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ways ?” said Lady Charlotte, carelessly; "and I beg that you will think my animation innocent, too, although not excited by my husband.”

“I must answer you in your own words,” replied Mr. Willoughby, with a smile of a very equivocal nature, “ who ever thought otherways?" but come, do not let you and me quarrel - rather let us dance.

A flash of indignation darted from the

eyes of Lady Charlotte ; it was but momentary, and was instantly succeeded by the most fascinating smile.

“ You know,” said she, “it is not my forte to say No !"--and she suffered him to lead her into the dance, although by no means unconscious that dancing was far less her forte, than the power

of denial. Mr. Willoughby gently pressed the hand, so flatteringly yielded, and then took credit to himself for the little rebuff that he had given Lady Charlotte, and the warmth with which he had defended Isabella.

How happy would the knowledge of this defence have made her !and still more perhaps would she have been delighted with the praises which he had bestowed upon her person

of her innocence it could never have occurred to her, that he could entertain a doubt; but of his appreciation of her beauty she had now the most mortifying mistrust.

It was not, however, from the admiration of her husband that Isabella was this evening to derive her gratification – she saw him indeed, for the remainder of its festive hours, take a full share in the general amusement; but still Lady Charlotte appeared to be the point of attraction from which he could not withdraw himself; and she turned away her eyes, and removed from their vicinity, that she might not see what robbed her

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of all self-possession, and hazarded the betrayal of the inmost recesses of her heart. It was therefore in listening to the flattery of Sir Charles Seymour, that she endeavoured to lose the consciousness of the homage that she believed Mr. Willoughby to be offering to Lady Charlotte, and it was in allowing herself to take pleasure in the incense that was offered to her vanity, that she strove to forget the wounds that were inflicted upon her heart.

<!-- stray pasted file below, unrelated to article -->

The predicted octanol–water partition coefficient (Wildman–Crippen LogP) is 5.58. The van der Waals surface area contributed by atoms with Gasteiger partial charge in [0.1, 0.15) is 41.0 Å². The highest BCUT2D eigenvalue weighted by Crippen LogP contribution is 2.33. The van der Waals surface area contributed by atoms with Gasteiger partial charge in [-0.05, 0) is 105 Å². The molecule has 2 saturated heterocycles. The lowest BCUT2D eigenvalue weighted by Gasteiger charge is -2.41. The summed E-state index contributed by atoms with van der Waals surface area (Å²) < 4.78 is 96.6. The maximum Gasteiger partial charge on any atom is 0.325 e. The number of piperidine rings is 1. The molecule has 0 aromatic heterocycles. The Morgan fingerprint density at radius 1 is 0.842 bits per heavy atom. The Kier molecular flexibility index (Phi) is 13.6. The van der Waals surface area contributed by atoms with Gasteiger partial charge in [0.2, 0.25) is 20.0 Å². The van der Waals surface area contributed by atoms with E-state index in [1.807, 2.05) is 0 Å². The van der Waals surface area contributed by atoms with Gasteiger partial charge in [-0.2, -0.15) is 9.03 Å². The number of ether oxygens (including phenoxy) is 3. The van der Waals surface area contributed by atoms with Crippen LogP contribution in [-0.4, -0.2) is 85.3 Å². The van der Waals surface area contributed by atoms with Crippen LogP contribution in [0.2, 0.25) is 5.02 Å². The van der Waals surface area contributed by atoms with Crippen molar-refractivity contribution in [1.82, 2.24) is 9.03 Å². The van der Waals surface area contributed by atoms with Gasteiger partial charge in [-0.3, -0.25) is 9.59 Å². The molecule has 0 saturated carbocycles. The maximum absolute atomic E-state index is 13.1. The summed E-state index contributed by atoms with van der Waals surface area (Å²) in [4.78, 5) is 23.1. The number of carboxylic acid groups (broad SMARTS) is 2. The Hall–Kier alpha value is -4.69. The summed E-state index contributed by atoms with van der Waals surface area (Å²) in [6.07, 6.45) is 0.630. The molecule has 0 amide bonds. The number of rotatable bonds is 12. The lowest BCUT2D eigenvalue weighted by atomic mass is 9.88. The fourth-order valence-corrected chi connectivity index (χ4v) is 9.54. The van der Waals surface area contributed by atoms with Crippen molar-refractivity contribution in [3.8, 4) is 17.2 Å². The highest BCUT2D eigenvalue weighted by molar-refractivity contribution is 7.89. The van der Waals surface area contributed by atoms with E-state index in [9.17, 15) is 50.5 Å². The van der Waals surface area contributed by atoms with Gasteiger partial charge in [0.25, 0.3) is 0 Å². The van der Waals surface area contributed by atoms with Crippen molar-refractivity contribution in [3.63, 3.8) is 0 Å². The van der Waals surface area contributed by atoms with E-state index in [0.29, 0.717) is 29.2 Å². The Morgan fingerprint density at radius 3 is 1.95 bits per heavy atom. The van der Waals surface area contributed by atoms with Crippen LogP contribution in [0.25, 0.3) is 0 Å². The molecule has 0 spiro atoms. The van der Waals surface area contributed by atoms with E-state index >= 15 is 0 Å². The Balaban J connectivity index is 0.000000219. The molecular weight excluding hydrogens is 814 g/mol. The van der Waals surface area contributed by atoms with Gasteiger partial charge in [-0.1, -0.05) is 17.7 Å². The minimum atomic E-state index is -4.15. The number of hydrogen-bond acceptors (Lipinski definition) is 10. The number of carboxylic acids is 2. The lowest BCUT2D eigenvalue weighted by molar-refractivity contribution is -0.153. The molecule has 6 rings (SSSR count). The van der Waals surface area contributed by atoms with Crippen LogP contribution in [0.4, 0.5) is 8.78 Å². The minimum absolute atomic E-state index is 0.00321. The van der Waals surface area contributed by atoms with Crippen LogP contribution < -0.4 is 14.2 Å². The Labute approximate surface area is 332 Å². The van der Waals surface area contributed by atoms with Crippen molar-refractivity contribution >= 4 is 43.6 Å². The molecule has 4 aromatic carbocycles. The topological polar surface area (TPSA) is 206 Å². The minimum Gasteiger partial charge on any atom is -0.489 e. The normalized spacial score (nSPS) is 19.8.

But the excitation was too powerful, the effort too great ; — she became feverish and exhausted, and before the splendid apartments had closed upon the last of the numerous guests, Isabella, over-worn, and tortured by a violent head-ache, had retired to her

own room.

CHAP. XI.

Judge not what is best
By pleasant, though to Nature seeming meet;
Created as thou art to nobler end.”

MILTON.

Isabella awoke to no pleasureable recollections. Languid in body and mind, the occurrences of the past evening furnished nothing to cheer either one or the other. This, supposed so important ball, had not established one point of mutual interest between herself and Mr. Wil. loughby; had occasioned no communication; had collected no store of confidential remark or gay observation, from which to draw for after amusement or friendly intercourse. The evening had been, and was gone

and she could not flatter herself that the display of her taste, and her talents for decoration, had advanced her one step in the estimation of her husband, or that he would not as soon forget her ball, as she had invariably seen him do the balls of other people. Before she awoke, he was already gone out to his usual morning engagements; and when she left her room, it was only to look on the deserted and disordered apartments, from whence was already removing the tattered and faded ornaments which had cost such enormous sums to arrange and to affix. Isabella turned from the scene with disgust; but it was only to fix the disgust upon herself.

How was it possible, thought she,

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